to a 2012 poll. Yet just as the cars that Germany produces are
coveted the world over for their quality engineering and
reliability, so too are German tanks and guns.
Buyers outside of traditional NATO partners have lined up to
make purchases, and Germany has increasingly said yes to deals
that helped offset dwindling orders from allies.
In early 2013, Berlin raised eyebrows by authorising
Krauss-Maffei Wegmann's (KMW) 2 billion euro order from Qatar -
62 tanks for a country of 2 million people which is criticised
in the region for backing Islamist rebels in Syria and
Interest from abroad comes at a time when Germany's own
military has scaled back, reducing its arsenal of 4,600 tanks
from the Cold War era to just 225 today.
The SIPRI security think-tank in Stockholm says selling arms
to 'partner' countries in the Middle East or North Africa has
been part of Germany's response to the Islamist terror threat
since 2001. Control over the delivery of spare parts also allows
Berlin to wield some soft influence later.
Gabriel, whose Social Democrats (SPD) share power with
Merkel's conservatives, blames the surge in sales on Merkel's
previous coalition with the Free Democrats (FDP).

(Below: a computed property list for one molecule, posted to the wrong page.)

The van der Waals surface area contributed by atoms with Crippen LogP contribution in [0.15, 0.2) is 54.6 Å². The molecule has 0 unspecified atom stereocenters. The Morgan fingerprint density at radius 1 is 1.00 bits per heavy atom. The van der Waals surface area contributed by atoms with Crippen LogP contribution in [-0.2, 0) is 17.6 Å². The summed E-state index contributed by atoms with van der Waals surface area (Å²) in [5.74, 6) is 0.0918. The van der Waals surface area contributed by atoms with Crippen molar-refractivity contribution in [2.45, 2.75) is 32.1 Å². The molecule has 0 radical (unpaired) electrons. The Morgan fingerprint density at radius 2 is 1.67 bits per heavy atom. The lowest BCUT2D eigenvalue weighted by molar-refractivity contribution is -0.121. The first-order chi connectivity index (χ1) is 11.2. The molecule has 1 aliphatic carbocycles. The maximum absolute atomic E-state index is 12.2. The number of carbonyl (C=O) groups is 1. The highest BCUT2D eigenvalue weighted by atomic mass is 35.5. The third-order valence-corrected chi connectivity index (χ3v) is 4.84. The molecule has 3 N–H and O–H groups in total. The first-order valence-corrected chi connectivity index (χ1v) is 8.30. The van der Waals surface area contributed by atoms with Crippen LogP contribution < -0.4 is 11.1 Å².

While 38 percent of arms went to EU and NATO countries or
other close allies such as Australia in 2013, 62 percent went to
other states - up from 55 percent in 2012.
Furthermore, total exports of small arms and light weapons
(SALW) - portable arms such as guns, grenade launchers and
anti-aircraft guns blamed for 60-90 percent of deaths in the
world's conflicts - hit a record 135.1 million euros, a rise of
43 percent, with 40.5 million worth heading to Gulf states.
"There are no countries to which you can safely export
weapons, particularly small arms and light weapons," said van
Aken. "You can never be sure into whose hands they will fall,
even if you are selling to friends."
Van Aken's Left party, which polled 9 percent in 2013's
federal election, is an outlier on foreign policy, wanting NATO
disbanded and Germany to give up its armed forces. However, its
opposition to arms exports has found wider public resonance.
As arms are often only produced to order, applications are
made years in advance. The most contentious must secure approval
from Germany's nine-member security council, consisting of the
chancellor, her chief of staff and the foreign, defence,
finance, economy, development, interior and justice ministers.
The council meets in secret and the government says
decisions are taken on a case-by-case basis.
Arms industry insiders say Gabriel's economy ministry, which
considers straightforward cases and passes on more complex ones
to the security council, is sitting on around 2,000 applications
as it begins its new approach. A spokesman declined to comment.
Exports of components such as sights or target locks for
weapons systems assembled abroad must undergo the same stringent
checks if they are to be sold on to non-NATO or non-EU states.
Airbus is waiting for news on its application to
export target-locking devices for armoured patrol vehicles to
Belgium. From Belgium they are due to go to Canada, where they